Escape from Camp 14: From Shanghai to Seoul  

Gochugaru Girl recently spent a morning being troubled by one recurring question.

PassportIf it is difficult to enter China with a valid passport, how much more difficult would it be to enter if you did not have a passport?

This is a continuation of earlier posts introducing the book Escape from Camp 14 and the official reason for Shin Gong-hyuk’s incarceration in a political camp.

One of my favourite narratives from the Bible is the Old Testament account in the book of Exodus, of God leading the Israelites out of Egypt. They and their ancestors had been slaves for a large part of the 430 years spent in that country. There is quite a lead up to the eventual departure, as there is in Shin’s story.

The main difference is that with the Israelites’ flight out of Egypt, God intervened and was credited right from the beginning with the rescue plan. With Shin’s escape from North Korea, he could only trust himself and his fellow prisoner Park Yong Chul. The consequences of being caught even having such a conversation would have been fatal to both men.

Self-reliance meant that “their plan was simple – and insanely optimistic. Shin knew the camp. Park knew the world. Shin would get them over the fence. Park would lead them to China, where his uncle would give them shelter, money and assistance in travelling on to South Korea.” [1]

In the event, Park did not get out alive. After escaping the camp, Shin was left to find his own way towards the Chinese border with no money, no passport, no guide and no knowledge of a life outside what he had known in the prison camp.

This thought struck me as I spent a frustrating morning applying for a visa for an impending trip to Shanghai. I had with me every document required and yet, when I presented all my papers, the officer managed to find fault with the application.

Returning to the situation facing Shin, I marvelled that he not only managed to get into China but then survived – first by taking on farm jobs and then by moving from place to place to look for menial work, and for help to reach South Korea. This went on for over a year. On the final stretch he travelled to Beijing, Tianjin, Jinan, Hangzhou and Shanghai.

In Shanghai, Shin once again searched for work in Korean restaurants. At the first establishment he approached, the waitress pointed Shin to a man at another table. This turned out to be a Shanghai-based journalist from South Korea.

It was at this point in the story that I realised my engagement with this book had so far been slightly detached. I could not see how Shin would meet a person who could make a difference to his life. It was as if, in reading the account of Shin’s emotional fear, where he did not understand what hope was, my own senses had been numbed as well.

Now my heart beat a bit faster, because when the rescue came it was very quick and very dramatic. On that very same day, the journalist bundled Shin into a taxi and the two men went immediately to the South Korean Consulate.  This was heavily guarded by Chinese police, who had a duty to stop North Koreans seeking asylum at foreign embassies and consulates.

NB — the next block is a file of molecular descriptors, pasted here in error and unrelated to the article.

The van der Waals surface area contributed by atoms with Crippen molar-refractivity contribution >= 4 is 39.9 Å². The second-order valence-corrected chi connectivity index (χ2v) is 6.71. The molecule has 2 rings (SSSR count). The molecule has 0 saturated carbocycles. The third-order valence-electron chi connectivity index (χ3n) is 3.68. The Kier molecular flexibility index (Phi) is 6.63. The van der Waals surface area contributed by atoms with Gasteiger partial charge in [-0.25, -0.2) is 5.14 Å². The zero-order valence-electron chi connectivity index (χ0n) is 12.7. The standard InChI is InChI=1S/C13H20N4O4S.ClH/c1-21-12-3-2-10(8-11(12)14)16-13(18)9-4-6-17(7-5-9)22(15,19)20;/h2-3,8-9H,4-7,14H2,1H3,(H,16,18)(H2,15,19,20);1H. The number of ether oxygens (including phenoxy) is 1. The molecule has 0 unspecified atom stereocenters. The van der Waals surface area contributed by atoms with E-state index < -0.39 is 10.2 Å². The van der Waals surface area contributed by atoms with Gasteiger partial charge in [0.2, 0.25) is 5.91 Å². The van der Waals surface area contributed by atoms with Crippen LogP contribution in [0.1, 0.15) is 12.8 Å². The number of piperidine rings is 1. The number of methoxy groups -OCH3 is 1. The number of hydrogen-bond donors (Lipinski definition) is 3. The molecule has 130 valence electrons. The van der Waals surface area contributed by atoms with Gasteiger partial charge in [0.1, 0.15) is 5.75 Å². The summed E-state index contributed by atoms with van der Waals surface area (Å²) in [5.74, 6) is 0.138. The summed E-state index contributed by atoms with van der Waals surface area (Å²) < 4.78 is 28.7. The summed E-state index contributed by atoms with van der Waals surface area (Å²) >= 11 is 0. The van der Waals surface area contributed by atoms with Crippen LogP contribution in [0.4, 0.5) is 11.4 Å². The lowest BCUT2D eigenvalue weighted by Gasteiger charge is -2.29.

“When the taxi stopped in front of a building flying the South Korean flag, Shin’s chest felt heavy. Out on the street, he feared he would not be able to walk. The journalist told him to smile and put his arm round Shin, pulling him close to his body. Together they walked towards the consulate gate. Speaking in Chinese, the journalist told police that he and his friend had business inside.” [2]

The rest of the book documents Shin’s new life, and makes for a fascinating read. My personal view is that this journey from slavery to freedom would not have been possible without the unseen hand of God intervening. Shin believes as much [3]:

In California, Shin began giving God all the credit for his escape from Camp 14 and his good fortune in finding a way out of North Korea and China.”

This was not without its difficulties: “His emerging Christian faith, though, did not square with the timeline of his life. He did not hear about God until it was too late for his mother, his brother and Park. He doubted, too, that God had protected his father from the vengeance of the guards.” [4]

Earlier, I mentioned that the first question in Christianity Explored is this: “If you could ask God one question, and you knew it would be answered, what would it be?”

God’s fairness plagues people’s minds, and rightly so. Why did Shin escape whilst other prisoners remain in North Korea? Does God care for some people and not others? I too, have these questions. and can only declare what I believe: that God is fair and just, that we do not necessarily understand everything that happens in our lives, that there is a day of judgement and I can be assured that there is no evil act that will go unpunished.

One final thought: at the end of the day, like the Israelites in Egypt, like Shin in North Korea, we are all slaves. Perhaps not in a physical sense, but we are slaves to something: money, relationships, work, beauty, lifestyles. Left to our own plans, we will not be able to escape this kind of bondage. It takes a helping hand from God to be led to freedom and it takes faith and trust on our part to want to accept this new life.




Escape from Camp 14: One man’s remarkable odyssey from North Korea to freedom in the West by Blaine Harden, published by Pan, ISBN  978-0330519540.

All references are from the book:

[1] page 127

[2] page 182

[3] and [4] page 212

An interview by the Financial Times with Shin Dong-hyuk: